Additionally, mothers are also at risk of preeclampsia, pregnancy-induced hypertension, postnatal depression, subsequent GDM pregnancies, and developing type 2 diabetes post-birth; and some women may even experience high levels of emotional distress after being diagnosed with GDM or during their treatment.

“There’s a lot of misinformation about GDM in the community and a lot of stigma attached to the diagnosis,” explains Dr Gianatti. “People might believe it’s a disease they’ve caused themselves because they’re overweight or they’ve gained too much weight in pregnancy, and they may believe others think the same.”

This is why it’s really important for your healthcare team to encourage you to learn about the environmental factors associated with GDM and how some can be modified to reduce your risks, as well as how your genetics – that cannot be modified – may contribute to your risk of GDM.

“However, if a patient has good preconception health and maintains this during pregnancy – and if diagnosed maintains very well controlled GDM or type 2 diabetes – then the risks of complications drop significantly,” says Dr Straw. “They would still be at a higher risk than a pregnancy without diabetes or other chronic medical conditions; but if they can control their BGLs then they can definitely reduce the risks.”

As a result, the Diabetes Telehealth Service* by Diabetes WA recognised the service gaps in local antenatal care pathways for women with GDM.

“This service offers access to a credentialled diabetes educator via video conference and provides skilled, timely and effective intervention when local specialised service is limited or overburdened,” explains Gill Denny, tele-services manager at Diabetes WA. “The goal of this service is to provide a gold standard of care in the right place at the right time, giving the woman the opportunity to receive care close to home; resulting in positive outcomes for both mum and bub.”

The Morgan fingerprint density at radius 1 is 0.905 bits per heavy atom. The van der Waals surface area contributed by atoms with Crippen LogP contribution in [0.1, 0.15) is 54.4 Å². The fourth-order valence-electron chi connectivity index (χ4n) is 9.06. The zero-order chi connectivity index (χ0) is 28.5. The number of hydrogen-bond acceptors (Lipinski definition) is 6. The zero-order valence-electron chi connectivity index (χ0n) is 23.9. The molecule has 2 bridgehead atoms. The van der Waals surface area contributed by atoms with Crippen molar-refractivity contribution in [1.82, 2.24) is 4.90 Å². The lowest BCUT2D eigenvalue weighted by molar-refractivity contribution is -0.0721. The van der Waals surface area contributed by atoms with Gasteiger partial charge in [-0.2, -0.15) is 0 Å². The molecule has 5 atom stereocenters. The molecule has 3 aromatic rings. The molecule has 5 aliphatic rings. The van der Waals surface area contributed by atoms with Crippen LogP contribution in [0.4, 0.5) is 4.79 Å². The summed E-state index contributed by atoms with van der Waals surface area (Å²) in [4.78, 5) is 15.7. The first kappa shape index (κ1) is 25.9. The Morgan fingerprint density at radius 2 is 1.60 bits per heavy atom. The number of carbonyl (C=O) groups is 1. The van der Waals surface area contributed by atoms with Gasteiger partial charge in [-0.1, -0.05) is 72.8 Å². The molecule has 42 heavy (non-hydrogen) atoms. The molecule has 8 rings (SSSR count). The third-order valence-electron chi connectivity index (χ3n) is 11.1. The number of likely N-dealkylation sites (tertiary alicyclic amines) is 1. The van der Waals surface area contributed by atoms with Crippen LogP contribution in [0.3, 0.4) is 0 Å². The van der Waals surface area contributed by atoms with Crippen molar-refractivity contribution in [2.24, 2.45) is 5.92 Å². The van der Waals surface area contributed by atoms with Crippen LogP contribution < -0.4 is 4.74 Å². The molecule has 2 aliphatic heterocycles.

The Telehealth GDM Service works closely with KEMH, and a cross referral pathway for KEMH regional GDM patients has been developed.

Reduce the rates

“After a GDM pregnancy, we encourage the mother – who is overweight or living with obesity – to seek assistance to return to a healthy body mass index (BMI) to decrease the risk of GDM in future pregnancies, as well as to decrease the risk or delay the onset of type 2 diabetes in her future,” says Mickleson.

However, before falling pregnant it is important to consider your preconception health (Refer to preconception story).

Dr Gianatti explains that GP’s play an important role in ensuring a diagnosis of diabetes is made early, in educating you about any underlying health conditions that may increase your risk of GDM or other complications, as well as ensuring you receive adequate help and support throughout your pregnancy.

Considering the treatment for the majority of women is to adjust your diet and lifestyle, it is important to also reduce the stigma associated with GDM through educating everyone about both genetic and environmental factors – some of which can be modified – that contribute to a woman’s risk of developing GDM.

“Being that so many of our members have experienced diabetes in pregnancy, Diabetes WA wants to provide a voice for these women and their children,” says McGough. Raising awareness today not only speaks volumes, but can help save someone’s life.

*Diabetes Telehealth Service is available for Regional WA, 8:30am – 4.30pm Monday to Friday, at 1300 001 880.

This article is taken from our member magazine Diabetes Matters, Winter 2021 issue

References

¹ NDSS. 2020. Gestational diabetes. https://www.ndss.com.au/wp-content/uploads/ndss-data-snapshot-202012-gestational-diabetes.pdf

² NDSS. 2020. Life after gestational diabetes. https://www.ndss.com.au/wp-content/uploads/resources/booklet-gestational-diabetes-life-after.pdf